Spring 2020 - CA 457 D100

Context of Theatre III (4)

Class Number: 9025

Delivery Method: In Person


  • Course Times + Location:

    Fr 9:30 AM – 12:20 PM
    GCA 4390, GOLDCORP

  • Instructor:

    Peter Dickinson
    1 778 782-9912
    Office: GCA 3510
    Office Hours: By appointment
  • Prerequisites:

    Prior approval from the instructor.



An analytical approach to a selected body of dramatic work and/or performances. Includes an intensive consideration of practical dramatic techniques such as story structure and dramaturgy. Students with credit for FPA 457 may not take this course for further credit.


This course focuses on the intersections of theatre and history, both the representation of historical events on stage and the historiography of theatre as a form. While our discussions will not proceed chronologically, we will nevertheless remain focused throughout on how performance intersects with the work of historical memory.

We begin by considering histories of place, resituating a Western dramatic tradition within the context of our occupation of unceded Indigenous territories. Next, we look at a closet drama from seventeenth-century England to ask why there are apparently so few women in theatre history. We then examine Brechtian techniques of historicization in the German playwright’s most famous text, as well as two contemporary feminist responses to his work.

After the mid-term break, we turn our attention to ghosted performance histories via a discussion of two postdramatic updates of Hamlet and also the hauntings of local Vancouver theatre buildings. The ghosts of theatre history will continue to preoccupy us when next we look at how two contemporary playwrights from the Americas (one Indigenous, the other African-American) re-appropriate the denigrated nineteenth-century form of minstrelsy. Finally, we will conclude by focusing more closely on how a single playwright has formally responded to staging the complexities of the historical present, contextualizing our discussions in terms of the arc of her professional career.


  • Attendance and participation 15%
  • Quizzes 20%
  • Three short group presentations 30%
  • Paper 20%
  • Final Test 15%



Additional critical articles will be posted as pdfs to Canvas.


Bertolt Brecht, Mother Courage and Her Children (London: Bloomsbury Methuen, 2012 [1939]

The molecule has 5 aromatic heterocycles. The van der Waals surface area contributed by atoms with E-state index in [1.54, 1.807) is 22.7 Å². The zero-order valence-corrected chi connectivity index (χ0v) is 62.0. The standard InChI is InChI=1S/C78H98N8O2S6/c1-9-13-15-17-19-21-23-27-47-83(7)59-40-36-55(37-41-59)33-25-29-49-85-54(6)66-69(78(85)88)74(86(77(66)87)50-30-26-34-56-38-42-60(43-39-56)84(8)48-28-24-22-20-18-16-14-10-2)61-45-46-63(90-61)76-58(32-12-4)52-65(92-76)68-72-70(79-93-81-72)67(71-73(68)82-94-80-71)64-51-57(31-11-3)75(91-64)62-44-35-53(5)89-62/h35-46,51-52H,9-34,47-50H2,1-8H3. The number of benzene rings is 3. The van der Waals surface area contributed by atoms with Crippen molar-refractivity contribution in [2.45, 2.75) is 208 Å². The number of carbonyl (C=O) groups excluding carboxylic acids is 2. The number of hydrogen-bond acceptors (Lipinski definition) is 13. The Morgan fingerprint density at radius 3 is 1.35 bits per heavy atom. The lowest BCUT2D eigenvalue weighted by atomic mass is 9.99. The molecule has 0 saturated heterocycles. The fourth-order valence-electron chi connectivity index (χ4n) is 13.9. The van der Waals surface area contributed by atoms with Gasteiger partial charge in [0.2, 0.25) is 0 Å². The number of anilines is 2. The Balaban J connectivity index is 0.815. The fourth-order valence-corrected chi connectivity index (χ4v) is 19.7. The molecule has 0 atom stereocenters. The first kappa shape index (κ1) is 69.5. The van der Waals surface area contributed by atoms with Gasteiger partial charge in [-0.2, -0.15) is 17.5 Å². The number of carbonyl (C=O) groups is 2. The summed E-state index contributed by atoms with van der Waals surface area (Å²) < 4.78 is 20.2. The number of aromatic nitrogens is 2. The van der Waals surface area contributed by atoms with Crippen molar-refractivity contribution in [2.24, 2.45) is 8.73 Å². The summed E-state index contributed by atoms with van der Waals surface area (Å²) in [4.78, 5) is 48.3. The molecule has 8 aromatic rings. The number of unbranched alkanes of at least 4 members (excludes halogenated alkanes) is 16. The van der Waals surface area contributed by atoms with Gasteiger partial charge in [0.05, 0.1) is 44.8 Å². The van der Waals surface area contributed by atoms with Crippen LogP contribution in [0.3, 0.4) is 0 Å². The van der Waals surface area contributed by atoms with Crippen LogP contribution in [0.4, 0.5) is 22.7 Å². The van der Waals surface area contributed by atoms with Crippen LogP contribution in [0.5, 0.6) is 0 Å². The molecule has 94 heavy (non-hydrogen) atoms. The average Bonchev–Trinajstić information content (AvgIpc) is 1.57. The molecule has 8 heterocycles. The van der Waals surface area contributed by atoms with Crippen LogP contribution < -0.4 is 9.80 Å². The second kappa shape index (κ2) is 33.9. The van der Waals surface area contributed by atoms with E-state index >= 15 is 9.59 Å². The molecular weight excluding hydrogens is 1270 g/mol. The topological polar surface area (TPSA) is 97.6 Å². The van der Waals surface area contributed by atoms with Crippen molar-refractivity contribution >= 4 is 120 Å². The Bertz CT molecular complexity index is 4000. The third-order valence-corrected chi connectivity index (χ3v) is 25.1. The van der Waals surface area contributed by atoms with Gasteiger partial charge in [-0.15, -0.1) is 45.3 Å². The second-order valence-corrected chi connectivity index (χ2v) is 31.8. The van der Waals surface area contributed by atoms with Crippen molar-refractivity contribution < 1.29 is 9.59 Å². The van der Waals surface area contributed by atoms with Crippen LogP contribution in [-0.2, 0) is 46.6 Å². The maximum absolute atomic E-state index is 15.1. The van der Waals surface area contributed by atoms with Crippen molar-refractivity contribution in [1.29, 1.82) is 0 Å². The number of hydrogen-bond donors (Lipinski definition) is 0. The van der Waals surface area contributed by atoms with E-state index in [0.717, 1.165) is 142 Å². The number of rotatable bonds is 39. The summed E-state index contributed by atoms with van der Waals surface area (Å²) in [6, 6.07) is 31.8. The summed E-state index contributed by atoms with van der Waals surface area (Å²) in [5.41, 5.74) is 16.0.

ISBN: 978-0413492708

Margaret Cavendish, The Convent of Pleasure (1668; pdf posted to Canvas)

Caryl Churchill, Vinegar Tom (1976; pdf posted to Canvas)

Caryl Churchill, Plays 4 (London: Nick Hern Books, 2009)
ISBN: 978-1854595409

Caryl Churchill, Love and Information (New York: Theatre Communications Group, 2013)
ISBN: 978-1559364409

Marie Clements, Age of Iron (1993; pdf posted to Canvas)

Daniel David Moses, Almighty Voice and His Voice, 2nd ed. (Toronto: Playwrights Canada Press, 2009 [1991])
ISBN: 978-0887548970

Heiner Müller, Hamletmachine (1977; pdf posted to Canvas)

Lynn Nottage, Ruined (New York: Theatre Communications Group, 2009)
ISBN: 978-1559363556

Suzan-Lori Parks, The America Play and other works (New York: Theatre Communications Group, 1994)
ISBN: 978-1559360920

Rebecca Schneider, Theatre & History (London: Palgrave, 2014)
ISBN: 978-0230246614

Wooster Group Hamlet (2007; to be viewed outside of class)

Registrar Notes:

SFU’s Academic Integrity web site http://www.sfu.ca/students/academicintegrity.html is filled with information on what is meant by academic dishonesty, where you can find resources to help with your studies and the consequences of cheating.  Check out the site for more information and videos that help explain the issues in plain English.

Each student is responsible for his or her conduct as it affects the University community.  Academic dishonesty, in whatever form, is ultimately destructive of the values of the University. Furthermore, it is unfair and discouraging to the majority of students who pursue their studies honestly. Scholarly integrity is required of all members of the University. http://www.sfu.ca/policies/gazette/student/s10-01.html